Fidesz

Fidesz – Hungarian Civic Alliance (Hungarian pronunciation: [ˈfidɛs]; Hungarian: Fidesz – Magyar Polgári Szövetség) is a right-wing populist and national-conservative political party in Hungary. Fidesz was founded in 1988 as Fiatal Demokraták Szövetsége (Alliance of Young Democrats), a centre-left liberal youth party opposing the ruling Communist government, before pivoting in 1993 to become a right-wing party. Fidesz has come to dominate Hungarian politics on the national and local level since its landslide victory in the 2010 Hungarian parliamentary election on a joint list with the Christian Democratic People's Party,[lower-alpha 1] securing it a parliamentary supermajority that it retained in 2014[54][55] and again in 2018.[56]

Fidesz – Hungarian Civic Alliance
Fidesz – Magyar Polgári Szövetség
PresidentViktor Orbán
Vice Presidents
Parliamentary leaderMáté Kocsis
Founded30 March 1988; 33 years ago (1988-03-30)
Headquarters1089 Budapest, Visi Imre utca 6. (Polgárok Háza)
Youth wingFidelitas
Ideology Historical:
  Liberalism[20][21]
  Liberal conservatism[22][23]
  National liberalism[20][24][25]
  Libertarianism[26][27]
  Secularism[28][26]
  Anti-clericalism[25][29]
Political positionRight-wing[30] to far-right[44]
Historical:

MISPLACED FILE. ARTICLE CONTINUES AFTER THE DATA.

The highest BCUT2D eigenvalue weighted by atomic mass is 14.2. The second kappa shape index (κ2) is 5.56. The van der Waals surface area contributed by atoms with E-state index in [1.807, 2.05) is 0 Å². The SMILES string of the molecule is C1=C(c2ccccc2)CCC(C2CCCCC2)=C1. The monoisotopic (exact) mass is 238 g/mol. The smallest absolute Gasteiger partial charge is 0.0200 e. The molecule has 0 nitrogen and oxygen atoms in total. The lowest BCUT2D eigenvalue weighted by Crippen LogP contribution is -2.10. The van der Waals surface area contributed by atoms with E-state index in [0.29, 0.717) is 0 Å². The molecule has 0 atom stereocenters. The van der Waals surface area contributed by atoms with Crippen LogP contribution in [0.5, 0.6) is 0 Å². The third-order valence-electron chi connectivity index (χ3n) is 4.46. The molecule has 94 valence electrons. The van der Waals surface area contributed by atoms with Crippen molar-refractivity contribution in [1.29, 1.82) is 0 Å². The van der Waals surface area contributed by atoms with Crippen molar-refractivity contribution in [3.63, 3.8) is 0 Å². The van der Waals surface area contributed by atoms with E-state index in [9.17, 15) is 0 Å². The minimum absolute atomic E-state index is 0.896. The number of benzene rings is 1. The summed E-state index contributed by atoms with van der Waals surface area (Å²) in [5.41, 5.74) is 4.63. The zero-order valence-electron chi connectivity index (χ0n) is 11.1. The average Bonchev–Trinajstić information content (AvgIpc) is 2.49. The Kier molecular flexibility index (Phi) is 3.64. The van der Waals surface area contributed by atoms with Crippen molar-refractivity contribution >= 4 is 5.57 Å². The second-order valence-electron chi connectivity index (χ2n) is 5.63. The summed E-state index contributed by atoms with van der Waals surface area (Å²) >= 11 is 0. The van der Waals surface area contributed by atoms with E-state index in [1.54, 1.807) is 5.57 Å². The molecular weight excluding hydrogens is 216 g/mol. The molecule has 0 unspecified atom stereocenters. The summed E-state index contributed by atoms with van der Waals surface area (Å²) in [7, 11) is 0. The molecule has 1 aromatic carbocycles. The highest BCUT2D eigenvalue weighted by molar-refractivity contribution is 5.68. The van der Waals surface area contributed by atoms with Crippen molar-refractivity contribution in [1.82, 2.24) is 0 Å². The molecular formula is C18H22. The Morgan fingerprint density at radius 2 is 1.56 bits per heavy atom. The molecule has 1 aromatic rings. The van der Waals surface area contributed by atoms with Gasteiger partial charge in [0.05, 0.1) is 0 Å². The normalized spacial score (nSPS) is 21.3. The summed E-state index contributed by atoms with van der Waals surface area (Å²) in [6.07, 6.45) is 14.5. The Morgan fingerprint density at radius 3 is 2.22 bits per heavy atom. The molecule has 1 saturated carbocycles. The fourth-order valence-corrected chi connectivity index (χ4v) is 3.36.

Centre-left (pre-1993)[45]
Centre-right[46] to right-wing[47][48][49] (1993–c.2011)
National affiliationFidesz–KDNP
European affiliationEuropean People's Party (2004–2021)[50]
International affiliation
European Parliament groupEuropean People's Party (2004–2021)[51][52]
Non-Inscrits (2021–present)[53]
Colours  Orange
National Assembly
117 / 199
European Parliament
12 / 21
County Assemblies
245 / 381
Party flag
Website
www.fidesz.hu

As of 2021, Fidesz enjoys majorities in all 19 county legislatures and in 10 out of 23 assemblies in cities with county rights, while being in opposition in the General Assembly of Budapest. Viktor Orbán has been the leader of Fidesz for most of its history; his party has been criticised for alleged increasingly authoritarian tendencies, as it has consolidated power since 2010 as part of the governing coalition. On 3 March 2021, Fidesz announced its decision to leave the European People's Party group after it established new rules allowing entire parties, not just individual MEPs, to be excluded from the parliamentary group,[57] which it did on 18 March 2021.[50]